Nudity

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Carol Resnick as “Haunte,” MidAmeriCon, 1976.


Nudity and near nudity have been part of fandom from early days, sometimes more, and sometimes less approved of.

Forrest J Ackerman and Morojo, among the first fans, were involved in the mundane nudism movement.

Pictures[edit]

Bill Rotsler with unknown model.

Early fanzines were full of drawings of nude women — “The VoMaidens,” wrote Jack Speer in 1944, “are criticized mainly for lack of artistic merit; only a minority disapproved for reasons of morality.”

In February 1960, Trina Castillo appeared in a cover photo on Fanac #53 wearing only a propeller beanie and a copy of Fancyclopedia 2. The first ish of Tom Reamy and Ken Keller’s slick fanzine Nickelodeon (1975), featured a full-color centerfold of a nude Steven Utley, “Nickleodeon’s Naked Neo-Pro Discovery.” No. 2 had two centerfolds, Jim Thomas and Fran Calhoun. The entire Stilyagi Air Corps posed unclad for a photo meant for a future issue, which didn’t appear only because Reamy died. Alan White’s 1980s fanzine Delineator was also known for nude photos.

Bill Rotsler’s photography of nude women was well publicized, and later, James Stanley Daugherty’s. Elessar Tetramariner found plenty of fan models for his photo albums full of topless poses, until he got into trouble for a picture of someone too young to legally grant permission.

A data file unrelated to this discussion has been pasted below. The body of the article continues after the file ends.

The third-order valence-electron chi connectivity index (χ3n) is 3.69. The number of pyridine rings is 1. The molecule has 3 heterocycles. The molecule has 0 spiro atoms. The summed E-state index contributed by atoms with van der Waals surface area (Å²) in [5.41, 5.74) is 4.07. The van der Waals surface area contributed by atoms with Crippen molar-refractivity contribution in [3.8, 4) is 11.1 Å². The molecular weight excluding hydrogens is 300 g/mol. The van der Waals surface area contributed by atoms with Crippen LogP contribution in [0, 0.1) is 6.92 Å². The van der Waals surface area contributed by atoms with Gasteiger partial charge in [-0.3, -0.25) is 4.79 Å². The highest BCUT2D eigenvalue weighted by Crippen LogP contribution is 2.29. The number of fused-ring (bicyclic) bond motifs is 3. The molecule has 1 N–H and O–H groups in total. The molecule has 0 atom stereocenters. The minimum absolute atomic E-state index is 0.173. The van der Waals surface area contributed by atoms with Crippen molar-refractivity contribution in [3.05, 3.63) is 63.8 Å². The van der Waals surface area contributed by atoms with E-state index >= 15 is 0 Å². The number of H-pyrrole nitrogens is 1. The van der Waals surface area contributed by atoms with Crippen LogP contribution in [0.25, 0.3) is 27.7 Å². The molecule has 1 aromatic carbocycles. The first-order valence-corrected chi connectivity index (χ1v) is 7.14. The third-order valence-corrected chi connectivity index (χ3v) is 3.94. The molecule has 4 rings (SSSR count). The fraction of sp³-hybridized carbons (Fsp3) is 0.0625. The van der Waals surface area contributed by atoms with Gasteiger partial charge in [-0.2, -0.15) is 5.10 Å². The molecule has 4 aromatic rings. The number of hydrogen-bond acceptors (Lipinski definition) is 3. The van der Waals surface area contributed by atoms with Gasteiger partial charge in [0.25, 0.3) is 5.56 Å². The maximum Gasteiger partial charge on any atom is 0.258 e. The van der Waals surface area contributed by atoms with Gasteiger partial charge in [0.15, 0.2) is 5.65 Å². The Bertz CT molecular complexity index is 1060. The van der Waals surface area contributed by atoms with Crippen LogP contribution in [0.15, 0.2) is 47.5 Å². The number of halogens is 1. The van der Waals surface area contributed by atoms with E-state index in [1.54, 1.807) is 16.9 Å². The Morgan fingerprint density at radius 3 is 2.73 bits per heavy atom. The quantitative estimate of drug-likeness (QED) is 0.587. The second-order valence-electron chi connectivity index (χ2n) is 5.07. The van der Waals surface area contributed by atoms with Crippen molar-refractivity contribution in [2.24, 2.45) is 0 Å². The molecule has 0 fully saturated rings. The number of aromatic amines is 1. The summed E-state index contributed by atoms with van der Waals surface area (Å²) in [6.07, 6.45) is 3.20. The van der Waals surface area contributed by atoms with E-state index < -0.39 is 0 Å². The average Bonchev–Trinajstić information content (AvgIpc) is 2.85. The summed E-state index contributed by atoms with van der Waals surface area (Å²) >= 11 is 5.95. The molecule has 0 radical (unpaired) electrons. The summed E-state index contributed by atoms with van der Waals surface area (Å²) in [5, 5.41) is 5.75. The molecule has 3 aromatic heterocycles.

Pools[edit]

In the 1960s and ’70s (maybe even the ’50s), mass skinny dipping was frequent at conventions, especially in the Midwest, often with special arrangements made with hoteliers by savvy concoms who knew that, absent such plans, fans would do it, anyway. ConFusion, faced with a hotel with a pool that featured glass walls, put up large sheets of paper to block the views of passersby, less to protect the fans’ privacy than to avoid shocking the mundanes.

When, at the first AutoClave in 1976, a naked Mike Glicksohn got out of the pool to discover someone had gone off with his clothes, he merely sauntered casually down the hall to his room.

At NorthAmericon in ’79, fans followed the Southern fandom con tradition of skinny dipping at midnight. Unbeknownst to the swimmers, though, one wall of the pool featured portholes to the hotel bar.

Cosplay[edit]

The 1973 edition of The Neo-Fan's Guide contained directions on “What to do if you see a naked lady,” noting that it was “not an invitation.”

Although one of Rotsler's Rules says that “No costume is no costume,” all but complete nudity was common in masquerades in the 1960s through ’80s. One of the more interesting sidelights of Discon II in 1974 was a protest after the convention by Jon and Joni Stopa, Mike and Carol Resnick, Bob and Anne Passovoy, Ann Cass, Martha and Hank Beck and Jackie Franke that one or more of the judges at the masquerade discriminated against nudity in costumes. Several Westercon masquerades presented Most Naked Lady awards, until it became boring.

Fandom's only professional ecdysiast, Patia von Sternberg, famously entertained during the masquerade judging at MidAmeriCon in 1976. Patia stripped down to her g-string and pasties, to the tune of Joan Baez's rendition of "The Night They Drove Old Dixie Down." Then she tossed her brassiere at goh Robert A. Heinlein. The masquerade judges hadn't finished deliberating by then, so she went on dancing in the almost altogether for another 20 minutes.

Corinna Frank’s rules for the costume contest at Windycon III (1976), stated: “NUDITY must not be absolute.... Men must wear a minimum of a figleaf, ladies a minimum of two sequins and a cork. Please cover up bare bods when outside the con area.”



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